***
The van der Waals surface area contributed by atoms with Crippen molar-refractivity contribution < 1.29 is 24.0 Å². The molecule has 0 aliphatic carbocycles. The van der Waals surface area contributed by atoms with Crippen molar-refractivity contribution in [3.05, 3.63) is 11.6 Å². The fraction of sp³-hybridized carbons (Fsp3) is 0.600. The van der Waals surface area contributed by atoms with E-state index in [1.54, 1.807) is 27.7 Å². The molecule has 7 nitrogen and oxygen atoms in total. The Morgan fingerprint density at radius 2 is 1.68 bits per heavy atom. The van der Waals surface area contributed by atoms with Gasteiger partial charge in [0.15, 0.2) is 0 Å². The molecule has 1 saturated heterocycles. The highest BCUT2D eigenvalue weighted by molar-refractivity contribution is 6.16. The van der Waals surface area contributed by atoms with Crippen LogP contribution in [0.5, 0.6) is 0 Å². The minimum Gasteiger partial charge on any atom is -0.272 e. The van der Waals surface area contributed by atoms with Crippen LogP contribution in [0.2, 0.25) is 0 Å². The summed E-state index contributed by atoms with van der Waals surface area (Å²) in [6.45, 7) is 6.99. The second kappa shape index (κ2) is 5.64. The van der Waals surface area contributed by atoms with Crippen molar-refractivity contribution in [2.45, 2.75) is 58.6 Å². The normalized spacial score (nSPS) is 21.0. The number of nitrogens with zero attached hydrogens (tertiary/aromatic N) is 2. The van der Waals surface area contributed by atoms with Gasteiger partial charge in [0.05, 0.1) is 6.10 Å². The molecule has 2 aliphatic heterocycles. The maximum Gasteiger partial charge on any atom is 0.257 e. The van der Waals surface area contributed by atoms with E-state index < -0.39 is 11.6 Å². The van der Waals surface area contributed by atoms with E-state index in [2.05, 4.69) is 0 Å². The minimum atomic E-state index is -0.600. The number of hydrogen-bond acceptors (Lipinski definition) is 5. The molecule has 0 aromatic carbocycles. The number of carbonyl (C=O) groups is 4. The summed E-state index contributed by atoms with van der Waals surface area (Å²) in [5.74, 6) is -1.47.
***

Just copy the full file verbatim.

The van der Waals surface area contributed by atoms with Crippen molar-refractivity contribution < 1.29 is 24.0 Å². The molecule has 0 aliphatic carbocycles. The van der Waals surface area contributed by atoms with Crippen molar-refractivity contribution in [3.05, 3.63) is 11.6 Å². The fraction of sp³-hybridized carbons (Fsp3) is 0.600. The van der Waals surface area contributed by atoms with E-state index in [1.54, 1.807) is 27.7 Å². The molecule has 7 nitrogen and oxygen atoms in total. The Morgan fingerprint density at radius 2 is 1.68 bits per heavy atom. The van der Waals surface area contributed by atoms with Gasteiger partial charge in [0.15, 0.2) is 0 Å². The molecule has 1 saturated heterocycles. The highest BCUT2D eigenvalue weighted by molar-refractivity contribution is 6.16. The van der Waals surface area contributed by atoms with Crippen LogP contribution in [0.5, 0.6) is 0 Å². The minimum Gasteiger partial charge on any atom is -0.272 e. The van der Waals surface area contributed by atoms with Crippen LogP contribution in [0.2, 0.25) is 0 Å². The summed E-state index contributed by atoms with van der Waals surface area (Å²) in [6.45, 7) is 6.99. The second kappa shape index (κ2) is 5.64. The van der Waals surface area contributed by atoms with Crippen molar-refractivity contribution in [2.45, 2.75) is 58.6 Å². The normalized spacial score (nSPS) is 21.0. The number of nitrogens with zero attached hydrogens (tertiary/aromatic N) is 2. The van der Waals surface area contributed by atoms with Gasteiger partial charge in [0.05, 0.1) is 6.10 Å². The molecule has 2 aliphatic heterocycles. The maximum Gasteiger partial charge on any atom is 0.257 e. The van der Waals surface area contributed by atoms with E-state index < -0.39 is 11.6 Å². The van der Waals surface area contributed by atoms with E-state index in [2.05, 4.69) is 0 Å². The minimum atomic E-state index is -0.600. The number of hydrogen-bond acceptors (Lipinski definition) is 5. The molecule has 0 aromatic carbocycles. The number of carbonyl (C=O) groups is 4. The summed E-state index contributed by atoms with van der Waals surface area (Å²) in [5.74, 6) is -1.47.